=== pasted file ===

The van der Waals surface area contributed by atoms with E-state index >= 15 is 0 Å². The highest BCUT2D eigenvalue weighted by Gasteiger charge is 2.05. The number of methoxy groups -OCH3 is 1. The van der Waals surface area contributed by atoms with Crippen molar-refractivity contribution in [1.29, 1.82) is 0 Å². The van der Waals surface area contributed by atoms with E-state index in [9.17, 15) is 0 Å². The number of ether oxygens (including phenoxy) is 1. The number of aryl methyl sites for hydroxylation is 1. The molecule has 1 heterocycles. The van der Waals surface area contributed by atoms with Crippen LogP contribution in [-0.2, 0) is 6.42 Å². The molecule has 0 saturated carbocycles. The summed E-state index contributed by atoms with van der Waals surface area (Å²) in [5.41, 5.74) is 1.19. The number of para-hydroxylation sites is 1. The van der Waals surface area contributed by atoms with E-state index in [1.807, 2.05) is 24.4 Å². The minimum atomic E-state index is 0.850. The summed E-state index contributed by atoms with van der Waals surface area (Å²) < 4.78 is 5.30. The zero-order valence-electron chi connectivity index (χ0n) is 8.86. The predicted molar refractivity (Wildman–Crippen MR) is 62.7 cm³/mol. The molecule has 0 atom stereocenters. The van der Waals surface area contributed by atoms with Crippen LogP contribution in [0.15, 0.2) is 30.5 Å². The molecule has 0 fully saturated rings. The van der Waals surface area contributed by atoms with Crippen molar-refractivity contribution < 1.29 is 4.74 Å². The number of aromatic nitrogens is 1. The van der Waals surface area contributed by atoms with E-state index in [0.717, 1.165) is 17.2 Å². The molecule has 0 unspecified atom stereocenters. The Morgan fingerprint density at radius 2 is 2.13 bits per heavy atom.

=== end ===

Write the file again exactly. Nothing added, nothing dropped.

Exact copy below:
The van der Waals surface area contributed by atoms with E-state index >= 15 is 0 Å². The highest BCUT2D eigenvalue weighted by Gasteiger charge is 2.05. The number of methoxy groups -OCH3 is 1. The van der Waals surface area contributed by atoms with Crippen molar-refractivity contribution in [1.29, 1.82) is 0 Å². The van der Waals surface area contributed by atoms with E-state index in [9.17, 15) is 0 Å². The number of ether oxygens (including phenoxy) is 1. The number of aryl methyl sites for hydroxylation is 1. The molecule has 1 heterocycles. The van der Waals surface area contributed by atoms with Crippen LogP contribution in [-0.2, 0) is 6.42 Å². The molecule has 0 saturated carbocycles. The summed E-state index contributed by atoms with van der Waals surface area (Å²) in [5.41, 5.74) is 1.19. The number of para-hydroxylation sites is 1. The van der Waals surface area contributed by atoms with E-state index in [1.807, 2.05) is 24.4 Å². The minimum atomic E-state index is 0.850. The summed E-state index contributed by atoms with van der Waals surface area (Å²) < 4.78 is 5.30. The zero-order valence-electron chi connectivity index (χ0n) is 8.86. The predicted molar refractivity (Wildman–Crippen MR) is 62.7 cm³/mol. The molecule has 0 atom stereocenters. The van der Waals surface area contributed by atoms with Crippen LogP contribution in [0.15, 0.2) is 30.5 Å². The molecule has 0 fully saturated rings. The van der Waals surface area contributed by atoms with Crippen molar-refractivity contribution < 1.29 is 4.74 Å². The number of aromatic nitrogens is 1. The van der Waals surface area contributed by atoms with E-state index in [0.717, 1.165) is 17.2 Å². The molecule has 0 unspecified atom stereocenters. The Morgan fingerprint density at radius 2 is 2.13 bits per heavy atom.